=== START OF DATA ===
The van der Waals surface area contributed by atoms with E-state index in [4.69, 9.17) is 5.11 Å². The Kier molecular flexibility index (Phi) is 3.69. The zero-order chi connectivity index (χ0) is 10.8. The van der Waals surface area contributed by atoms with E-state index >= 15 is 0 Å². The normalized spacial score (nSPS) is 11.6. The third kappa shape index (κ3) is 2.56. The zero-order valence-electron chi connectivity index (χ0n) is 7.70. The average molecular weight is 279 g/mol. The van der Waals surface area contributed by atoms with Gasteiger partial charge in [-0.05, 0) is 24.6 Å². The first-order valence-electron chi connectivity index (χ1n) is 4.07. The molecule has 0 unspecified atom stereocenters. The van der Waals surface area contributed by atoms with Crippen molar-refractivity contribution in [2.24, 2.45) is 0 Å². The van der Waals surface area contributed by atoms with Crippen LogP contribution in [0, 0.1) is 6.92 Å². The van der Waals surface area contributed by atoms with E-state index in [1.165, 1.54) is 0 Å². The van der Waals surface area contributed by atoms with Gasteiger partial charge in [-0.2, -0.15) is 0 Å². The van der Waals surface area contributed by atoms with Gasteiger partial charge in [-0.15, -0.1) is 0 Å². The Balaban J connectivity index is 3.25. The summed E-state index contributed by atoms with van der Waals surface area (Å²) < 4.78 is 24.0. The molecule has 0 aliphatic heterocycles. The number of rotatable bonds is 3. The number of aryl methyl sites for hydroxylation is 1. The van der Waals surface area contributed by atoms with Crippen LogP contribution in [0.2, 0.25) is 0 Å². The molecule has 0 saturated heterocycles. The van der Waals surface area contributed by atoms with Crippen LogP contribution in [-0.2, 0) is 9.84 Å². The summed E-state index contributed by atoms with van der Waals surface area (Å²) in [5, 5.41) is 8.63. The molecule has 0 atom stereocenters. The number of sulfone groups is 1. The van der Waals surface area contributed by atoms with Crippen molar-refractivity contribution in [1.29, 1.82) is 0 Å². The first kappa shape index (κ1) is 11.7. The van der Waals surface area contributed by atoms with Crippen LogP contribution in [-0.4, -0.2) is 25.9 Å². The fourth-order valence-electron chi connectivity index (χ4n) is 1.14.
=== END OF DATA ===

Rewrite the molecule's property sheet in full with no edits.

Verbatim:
The van der Waals surface area contributed by atoms with E-state index in [4.69, 9.17) is 5.11 Å². The Kier molecular flexibility index (Phi) is 3.69. The zero-order chi connectivity index (χ0) is 10.8. The van der Waals surface area contributed by atoms with E-state index >= 15 is 0 Å². The normalized spacial score (nSPS) is 11.6. The third kappa shape index (κ3) is 2.56. The zero-order valence-electron chi connectivity index (χ0n) is 7.70. The average molecular weight is 279 g/mol. The van der Waals surface area contributed by atoms with Gasteiger partial charge in [-0.05, 0) is 24.6 Å². The first-order valence-electron chi connectivity index (χ1n) is 4.07. The molecule has 0 unspecified atom stereocenters. The van der Waals surface area contributed by atoms with Crippen molar-refractivity contribution in [2.24, 2.45) is 0 Å². The van der Waals surface area contributed by atoms with Crippen LogP contribution in [0, 0.1) is 6.92 Å². The van der Waals surface area contributed by atoms with E-state index in [1.165, 1.54) is 0 Å². The van der Waals surface area contributed by atoms with Gasteiger partial charge in [-0.2, -0.15) is 0 Å². The van der Waals surface area contributed by atoms with Gasteiger partial charge in [-0.15, -0.1) is 0 Å². The Balaban J connectivity index is 3.25. The summed E-state index contributed by atoms with van der Waals surface area (Å²) < 4.78 is 24.0. The molecule has 0 aliphatic heterocycles. The number of rotatable bonds is 3. The number of aryl methyl sites for hydroxylation is 1. The van der Waals surface area contributed by atoms with Crippen LogP contribution in [0.2, 0.25) is 0 Å². The molecule has 0 saturated heterocycles. The van der Waals surface area contributed by atoms with Crippen LogP contribution in [-0.2, 0) is 9.84 Å². The summed E-state index contributed by atoms with van der Waals surface area (Å²) in [5, 5.41) is 8.63. The molecule has 0 atom stereocenters. The number of sulfone groups is 1. The van der Waals surface area contributed by atoms with Crippen molar-refractivity contribution in [1.29, 1.82) is 0 Å². The first kappa shape index (κ1) is 11.7. The van der Waals surface area contributed by atoms with Crippen LogP contribution in [-0.4, -0.2) is 25.9 Å². The fourth-order valence-electron chi connectivity index (χ4n) is 1.14.